So here we are in Los Angeles, staying with my old mate Matt just off the Santa Monica Boulevard in Beverley Hills. He has the most beautiful house with a glorious natural pool with waterfalls which we've spent the past hour swimming in. This trip is his wedding present to us. I think it would be hard to imagine a more generous or exciting gift.
The flight here was probably as good as could be expected for a man so pathologically terrified of flying. There was a bit of gentle turbulence to keep me on my toes, but there were no delays, no engine explosions, no terrorist activity and very few stinky people. The woman in front of me reclined her seat almost as soon as she got on board, which instantly meant my legs were folded into a strange contortion and I felt crotchety for a full ten hours.
We did the proper thing, and to ward off deep vein thrombosis, got up to stretch our legs periodically. At one stage we looked down over Greenland where scores of icebergs were floating in the sea. I initially mistook them for clouds, which seemed so tiny that I thought we'd gone into space.
We watched The Imitation Game, the film about Alan Turing and the Enigma machine. It's a terrific movie which tells a tremendous story, and I could almost spit with rage when I think what they did to that genius of a man simply because he was gay. I mean chemical castration? It's barbaric. We robbed ourselves of a great mind, which could have achieved amazing things in the field of computational science. Mind you, at the end of the film they announced that 49,000 men had been prosecuted in the UK for "gross indecency." A staggering figure, which is meant to be tempered by knowing that the Queen officially pardoned Turing in 2013, in the process acknowledging his astonishing war work. "Quite right!" I hear you cry. But what about the other 48,999 men?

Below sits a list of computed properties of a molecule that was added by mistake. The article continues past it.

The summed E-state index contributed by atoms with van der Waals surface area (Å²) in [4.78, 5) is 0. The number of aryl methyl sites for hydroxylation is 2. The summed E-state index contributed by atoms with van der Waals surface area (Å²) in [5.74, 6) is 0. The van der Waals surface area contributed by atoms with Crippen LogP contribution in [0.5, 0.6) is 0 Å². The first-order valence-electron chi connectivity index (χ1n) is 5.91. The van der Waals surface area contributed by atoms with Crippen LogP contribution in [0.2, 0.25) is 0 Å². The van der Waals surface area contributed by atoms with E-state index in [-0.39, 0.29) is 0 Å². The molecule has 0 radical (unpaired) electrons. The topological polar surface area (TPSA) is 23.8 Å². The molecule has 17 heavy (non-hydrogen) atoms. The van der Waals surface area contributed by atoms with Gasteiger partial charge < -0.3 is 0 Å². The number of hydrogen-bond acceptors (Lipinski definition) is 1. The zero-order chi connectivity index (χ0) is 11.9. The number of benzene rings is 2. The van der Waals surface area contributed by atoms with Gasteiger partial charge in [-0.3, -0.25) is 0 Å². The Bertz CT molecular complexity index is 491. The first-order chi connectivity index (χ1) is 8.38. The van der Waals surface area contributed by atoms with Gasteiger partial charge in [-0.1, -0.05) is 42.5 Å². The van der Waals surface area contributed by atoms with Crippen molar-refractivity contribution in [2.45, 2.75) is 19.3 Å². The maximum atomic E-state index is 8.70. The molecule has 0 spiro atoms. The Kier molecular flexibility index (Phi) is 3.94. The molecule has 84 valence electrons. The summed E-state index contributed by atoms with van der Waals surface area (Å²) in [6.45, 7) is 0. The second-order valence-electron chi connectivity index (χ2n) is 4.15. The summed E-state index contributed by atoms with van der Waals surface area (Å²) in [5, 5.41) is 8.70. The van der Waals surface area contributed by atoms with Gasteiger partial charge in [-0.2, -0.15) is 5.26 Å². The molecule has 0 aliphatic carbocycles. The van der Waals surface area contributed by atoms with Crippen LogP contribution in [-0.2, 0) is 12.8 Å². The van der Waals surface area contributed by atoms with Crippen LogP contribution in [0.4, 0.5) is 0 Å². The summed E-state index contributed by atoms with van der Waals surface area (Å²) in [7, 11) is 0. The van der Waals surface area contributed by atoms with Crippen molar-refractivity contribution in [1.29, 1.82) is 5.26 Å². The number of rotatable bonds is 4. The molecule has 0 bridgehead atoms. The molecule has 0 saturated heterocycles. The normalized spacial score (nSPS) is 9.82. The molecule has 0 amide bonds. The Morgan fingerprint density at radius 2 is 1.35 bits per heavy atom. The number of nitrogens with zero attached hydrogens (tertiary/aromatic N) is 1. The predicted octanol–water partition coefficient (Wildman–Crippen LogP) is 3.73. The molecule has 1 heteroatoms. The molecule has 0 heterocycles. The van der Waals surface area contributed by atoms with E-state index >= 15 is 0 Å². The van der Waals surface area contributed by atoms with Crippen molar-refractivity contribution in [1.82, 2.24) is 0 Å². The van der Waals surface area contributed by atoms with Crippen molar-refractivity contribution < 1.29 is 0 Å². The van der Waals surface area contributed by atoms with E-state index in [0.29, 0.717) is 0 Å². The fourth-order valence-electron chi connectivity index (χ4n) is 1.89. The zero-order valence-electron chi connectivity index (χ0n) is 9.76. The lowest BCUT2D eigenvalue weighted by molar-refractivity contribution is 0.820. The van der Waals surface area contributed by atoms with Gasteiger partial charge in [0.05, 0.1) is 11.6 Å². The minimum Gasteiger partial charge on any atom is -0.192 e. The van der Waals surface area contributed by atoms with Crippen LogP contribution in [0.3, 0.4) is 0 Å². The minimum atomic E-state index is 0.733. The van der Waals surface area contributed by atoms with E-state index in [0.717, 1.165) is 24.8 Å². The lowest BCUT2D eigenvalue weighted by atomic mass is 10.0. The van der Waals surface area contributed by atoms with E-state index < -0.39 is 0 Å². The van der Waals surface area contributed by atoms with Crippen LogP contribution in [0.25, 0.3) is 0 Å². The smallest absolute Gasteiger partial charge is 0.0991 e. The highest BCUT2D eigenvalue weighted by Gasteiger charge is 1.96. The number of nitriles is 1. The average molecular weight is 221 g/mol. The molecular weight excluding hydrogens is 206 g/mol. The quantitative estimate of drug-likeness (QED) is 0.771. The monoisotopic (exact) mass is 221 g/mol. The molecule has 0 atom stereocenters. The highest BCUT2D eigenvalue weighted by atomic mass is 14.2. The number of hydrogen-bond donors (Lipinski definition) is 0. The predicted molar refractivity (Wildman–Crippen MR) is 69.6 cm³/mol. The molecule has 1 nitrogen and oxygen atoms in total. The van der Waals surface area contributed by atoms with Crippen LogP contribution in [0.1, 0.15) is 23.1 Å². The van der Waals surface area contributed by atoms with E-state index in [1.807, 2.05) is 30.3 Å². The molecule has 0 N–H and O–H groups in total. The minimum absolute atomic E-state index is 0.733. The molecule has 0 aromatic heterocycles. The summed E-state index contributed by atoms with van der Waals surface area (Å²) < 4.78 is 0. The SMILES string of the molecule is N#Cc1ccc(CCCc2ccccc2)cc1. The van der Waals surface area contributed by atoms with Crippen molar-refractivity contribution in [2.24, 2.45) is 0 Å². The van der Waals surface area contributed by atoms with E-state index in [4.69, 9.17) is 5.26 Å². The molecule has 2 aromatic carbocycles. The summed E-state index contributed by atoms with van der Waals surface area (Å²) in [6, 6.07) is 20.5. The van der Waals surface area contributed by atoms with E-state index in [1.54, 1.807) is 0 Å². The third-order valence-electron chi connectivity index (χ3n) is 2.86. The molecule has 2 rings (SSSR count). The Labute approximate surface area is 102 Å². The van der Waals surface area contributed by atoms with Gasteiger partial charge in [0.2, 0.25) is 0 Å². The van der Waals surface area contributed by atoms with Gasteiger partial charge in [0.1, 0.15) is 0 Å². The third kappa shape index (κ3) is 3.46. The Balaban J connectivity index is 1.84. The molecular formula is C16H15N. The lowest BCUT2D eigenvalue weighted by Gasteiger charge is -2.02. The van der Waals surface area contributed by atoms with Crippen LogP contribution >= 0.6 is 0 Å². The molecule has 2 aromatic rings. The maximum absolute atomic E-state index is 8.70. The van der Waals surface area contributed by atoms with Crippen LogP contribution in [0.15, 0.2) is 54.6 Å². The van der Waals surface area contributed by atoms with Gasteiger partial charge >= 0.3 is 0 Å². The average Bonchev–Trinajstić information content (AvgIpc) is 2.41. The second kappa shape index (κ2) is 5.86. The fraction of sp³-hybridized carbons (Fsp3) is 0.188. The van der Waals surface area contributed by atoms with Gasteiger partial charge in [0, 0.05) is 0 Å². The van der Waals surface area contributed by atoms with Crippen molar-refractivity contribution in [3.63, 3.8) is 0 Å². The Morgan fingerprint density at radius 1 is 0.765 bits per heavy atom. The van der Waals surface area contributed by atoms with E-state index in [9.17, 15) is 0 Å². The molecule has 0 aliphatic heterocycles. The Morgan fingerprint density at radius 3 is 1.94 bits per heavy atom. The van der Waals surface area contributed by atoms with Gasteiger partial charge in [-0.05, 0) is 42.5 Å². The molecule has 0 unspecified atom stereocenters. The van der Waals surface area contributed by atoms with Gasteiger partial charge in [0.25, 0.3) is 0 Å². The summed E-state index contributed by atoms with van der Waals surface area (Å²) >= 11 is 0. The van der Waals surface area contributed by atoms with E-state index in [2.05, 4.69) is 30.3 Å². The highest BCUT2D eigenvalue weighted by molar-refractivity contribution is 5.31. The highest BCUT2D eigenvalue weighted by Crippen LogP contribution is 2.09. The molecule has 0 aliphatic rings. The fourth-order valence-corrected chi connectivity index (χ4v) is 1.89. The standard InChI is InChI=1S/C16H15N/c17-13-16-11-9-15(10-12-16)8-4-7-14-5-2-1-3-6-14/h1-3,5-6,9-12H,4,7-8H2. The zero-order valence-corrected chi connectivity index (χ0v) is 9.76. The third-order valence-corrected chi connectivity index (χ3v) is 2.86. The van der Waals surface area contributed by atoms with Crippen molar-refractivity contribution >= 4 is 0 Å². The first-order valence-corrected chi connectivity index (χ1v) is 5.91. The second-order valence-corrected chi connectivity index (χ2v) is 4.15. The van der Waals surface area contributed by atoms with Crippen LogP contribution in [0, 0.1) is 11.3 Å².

We were through customs in a matter of minutes, which is very unsettling for the U.S. where there's often a mega-long queue.
We were met at the airport by a chauffeur holding a plaque with our names on which felt a bit fancy.
He drove us along a 14-lane freeway which is my first experience of anything quite so epically American. The roads around here are lined with glorious flowers and palm trees. Just as you might expect, really.
It's July 4th today, which I understand is big news for Americans. It's terribly sweet of them to celebrate no longer being a burden to the Brits. The chauffeur told us that private fireworks have been banned this year in the city. It was a sudden and last minute thing which he puts down to a heightened threat of terrorism. There are heavy fines for anyone who breaks this particular law, which has apparently caused mayhem. Fireworks manufacturers are going bust.
On our way to Matt's we passed the Beverley Hilton, which is where Witney Houston died. We're told the street was covered in flowers for weeks afterwards.
Right. I'm going to have a little snooze before a party Matt's holding tonight. It's very late in the UK isn't it?